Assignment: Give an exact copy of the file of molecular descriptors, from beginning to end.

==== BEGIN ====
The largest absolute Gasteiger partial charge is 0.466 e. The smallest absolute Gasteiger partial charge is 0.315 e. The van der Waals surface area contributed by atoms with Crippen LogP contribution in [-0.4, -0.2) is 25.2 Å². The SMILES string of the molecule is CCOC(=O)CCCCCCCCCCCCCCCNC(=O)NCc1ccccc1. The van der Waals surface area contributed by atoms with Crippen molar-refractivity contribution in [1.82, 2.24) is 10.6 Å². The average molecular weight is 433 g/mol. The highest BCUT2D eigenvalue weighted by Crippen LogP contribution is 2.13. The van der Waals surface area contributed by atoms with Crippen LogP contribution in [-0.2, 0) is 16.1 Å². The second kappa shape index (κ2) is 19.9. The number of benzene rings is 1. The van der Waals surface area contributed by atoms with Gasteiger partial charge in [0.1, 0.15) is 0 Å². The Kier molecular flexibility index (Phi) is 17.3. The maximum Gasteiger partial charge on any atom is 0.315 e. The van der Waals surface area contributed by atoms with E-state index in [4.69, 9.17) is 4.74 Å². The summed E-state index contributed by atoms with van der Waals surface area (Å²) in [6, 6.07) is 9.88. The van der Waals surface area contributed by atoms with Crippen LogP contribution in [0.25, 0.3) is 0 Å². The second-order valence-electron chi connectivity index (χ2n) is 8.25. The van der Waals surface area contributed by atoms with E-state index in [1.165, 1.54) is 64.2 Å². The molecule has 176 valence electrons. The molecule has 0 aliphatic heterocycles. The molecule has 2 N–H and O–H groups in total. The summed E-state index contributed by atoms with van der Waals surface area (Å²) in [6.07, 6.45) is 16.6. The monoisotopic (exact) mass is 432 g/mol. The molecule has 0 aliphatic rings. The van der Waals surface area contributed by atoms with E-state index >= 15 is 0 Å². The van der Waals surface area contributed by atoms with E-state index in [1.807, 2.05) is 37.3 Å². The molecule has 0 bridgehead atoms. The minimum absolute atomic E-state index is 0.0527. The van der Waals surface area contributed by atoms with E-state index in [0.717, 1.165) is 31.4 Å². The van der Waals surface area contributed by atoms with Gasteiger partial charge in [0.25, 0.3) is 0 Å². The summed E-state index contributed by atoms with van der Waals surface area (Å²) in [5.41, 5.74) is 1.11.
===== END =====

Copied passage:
The largest absolute Gasteiger partial charge is 0.466 e. The smallest absolute Gasteiger partial charge is 0.315 e. The van der Waals surface area contributed by atoms with Crippen LogP contribution in [-0.4, -0.2) is 25.2 Å². The SMILES string of the molecule is CCOC(=O)CCCCCCCCCCCCCCCNC(=O)NCc1ccccc1. The van der Waals surface area contributed by atoms with Crippen molar-refractivity contribution in [1.82, 2.24) is 10.6 Å². The average molecular weight is 433 g/mol. The highest BCUT2D eigenvalue weighted by Crippen LogP contribution is 2.13. The van der Waals surface area contributed by atoms with Crippen LogP contribution in [-0.2, 0) is 16.1 Å². The second kappa shape index (κ2) is 19.9. The number of benzene rings is 1. The van der Waals surface area contributed by atoms with Gasteiger partial charge in [0.1, 0.15) is 0 Å². The Kier molecular flexibility index (Phi) is 17.3. The maximum Gasteiger partial charge on any atom is 0.315 e. The van der Waals surface area contributed by atoms with E-state index in [4.69, 9.17) is 4.74 Å². The summed E-state index contributed by atoms with van der Waals surface area (Å²) in [6, 6.07) is 9.88. The van der Waals surface area contributed by atoms with Crippen LogP contribution in [0.25, 0.3) is 0 Å². The second-order valence-electron chi connectivity index (χ2n) is 8.25. The van der Waals surface area contributed by atoms with E-state index in [1.165, 1.54) is 64.2 Å². The molecule has 176 valence electrons. The molecule has 0 aliphatic heterocycles. The molecule has 2 N–H and O–H groups in total. The summed E-state index contributed by atoms with van der Waals surface area (Å²) in [6.07, 6.45) is 16.6. The monoisotopic (exact) mass is 432 g/mol. The molecule has 0 aliphatic rings. The van der Waals surface area contributed by atoms with E-state index >= 15 is 0 Å². The van der Waals surface area contributed by atoms with E-state index in [1.807, 2.05) is 37.3 Å². The molecule has 0 bridgehead atoms. The minimum absolute atomic E-state index is 0.0527. The van der Waals surface area contributed by atoms with E-state index in [0.717, 1.165) is 31.4 Å². The van der Waals surface area contributed by atoms with Gasteiger partial charge in [0.25, 0.3) is 0 Å². The summed E-state index contributed by atoms with van der Waals surface area (Å²) in [5.41, 5.74) is 1.11.